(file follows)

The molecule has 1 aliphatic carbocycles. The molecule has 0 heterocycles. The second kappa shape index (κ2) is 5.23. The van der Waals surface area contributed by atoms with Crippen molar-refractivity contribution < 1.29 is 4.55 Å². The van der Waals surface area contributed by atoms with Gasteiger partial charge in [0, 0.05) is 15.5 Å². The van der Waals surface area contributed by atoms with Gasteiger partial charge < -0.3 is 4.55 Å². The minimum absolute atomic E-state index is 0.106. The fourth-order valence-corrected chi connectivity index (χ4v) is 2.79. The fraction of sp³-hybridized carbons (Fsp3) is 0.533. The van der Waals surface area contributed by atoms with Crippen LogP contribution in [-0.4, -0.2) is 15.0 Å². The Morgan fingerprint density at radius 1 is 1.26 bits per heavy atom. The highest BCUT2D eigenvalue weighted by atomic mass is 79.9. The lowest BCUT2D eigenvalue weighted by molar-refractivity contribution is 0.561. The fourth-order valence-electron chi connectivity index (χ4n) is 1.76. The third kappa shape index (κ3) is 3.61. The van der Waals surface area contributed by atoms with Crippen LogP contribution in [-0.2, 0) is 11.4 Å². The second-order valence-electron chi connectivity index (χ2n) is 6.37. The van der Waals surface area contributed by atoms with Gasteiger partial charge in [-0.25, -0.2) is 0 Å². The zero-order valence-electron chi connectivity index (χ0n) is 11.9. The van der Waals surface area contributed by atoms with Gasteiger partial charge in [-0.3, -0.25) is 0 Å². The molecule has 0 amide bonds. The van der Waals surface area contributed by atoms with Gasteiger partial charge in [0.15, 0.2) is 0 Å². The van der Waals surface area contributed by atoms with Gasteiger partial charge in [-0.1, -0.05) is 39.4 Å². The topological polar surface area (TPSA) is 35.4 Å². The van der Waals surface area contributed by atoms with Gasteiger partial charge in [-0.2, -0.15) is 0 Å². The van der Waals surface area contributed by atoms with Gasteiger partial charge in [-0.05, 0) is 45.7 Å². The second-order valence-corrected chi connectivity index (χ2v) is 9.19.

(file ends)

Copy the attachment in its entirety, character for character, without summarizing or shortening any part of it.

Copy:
The molecule has 1 aliphatic carbocycles. The molecule has 0 heterocycles. The second kappa shape index (κ2) is 5.23. The van der Waals surface area contributed by atoms with Crippen molar-refractivity contribution < 1.29 is 4.55 Å². The van der Waals surface area contributed by atoms with Gasteiger partial charge in [0, 0.05) is 15.5 Å². The van der Waals surface area contributed by atoms with Gasteiger partial charge < -0.3 is 4.55 Å². The minimum absolute atomic E-state index is 0.106. The fourth-order valence-corrected chi connectivity index (χ4v) is 2.79. The fraction of sp³-hybridized carbons (Fsp3) is 0.533. The van der Waals surface area contributed by atoms with Crippen LogP contribution in [-0.4, -0.2) is 15.0 Å². The Morgan fingerprint density at radius 1 is 1.26 bits per heavy atom. The highest BCUT2D eigenvalue weighted by atomic mass is 79.9. The lowest BCUT2D eigenvalue weighted by molar-refractivity contribution is 0.561. The fourth-order valence-electron chi connectivity index (χ4n) is 1.76. The third kappa shape index (κ3) is 3.61. The van der Waals surface area contributed by atoms with Crippen LogP contribution in [-0.2, 0) is 11.4 Å². The second-order valence-electron chi connectivity index (χ2n) is 6.37. The van der Waals surface area contributed by atoms with Gasteiger partial charge in [-0.25, -0.2) is 0 Å². The zero-order valence-electron chi connectivity index (χ0n) is 11.9. The van der Waals surface area contributed by atoms with Gasteiger partial charge in [-0.3, -0.25) is 0 Å². The molecule has 0 amide bonds. The van der Waals surface area contributed by atoms with Gasteiger partial charge in [0.15, 0.2) is 0 Å². The van der Waals surface area contributed by atoms with Gasteiger partial charge in [-0.1, -0.05) is 39.4 Å². The topological polar surface area (TPSA) is 35.4 Å². The van der Waals surface area contributed by atoms with Gasteiger partial charge in [-0.2, -0.15) is 0 Å². The van der Waals surface area contributed by atoms with Gasteiger partial charge in [-0.05, 0) is 45.7 Å². The second-order valence-corrected chi connectivity index (χ2v) is 9.19.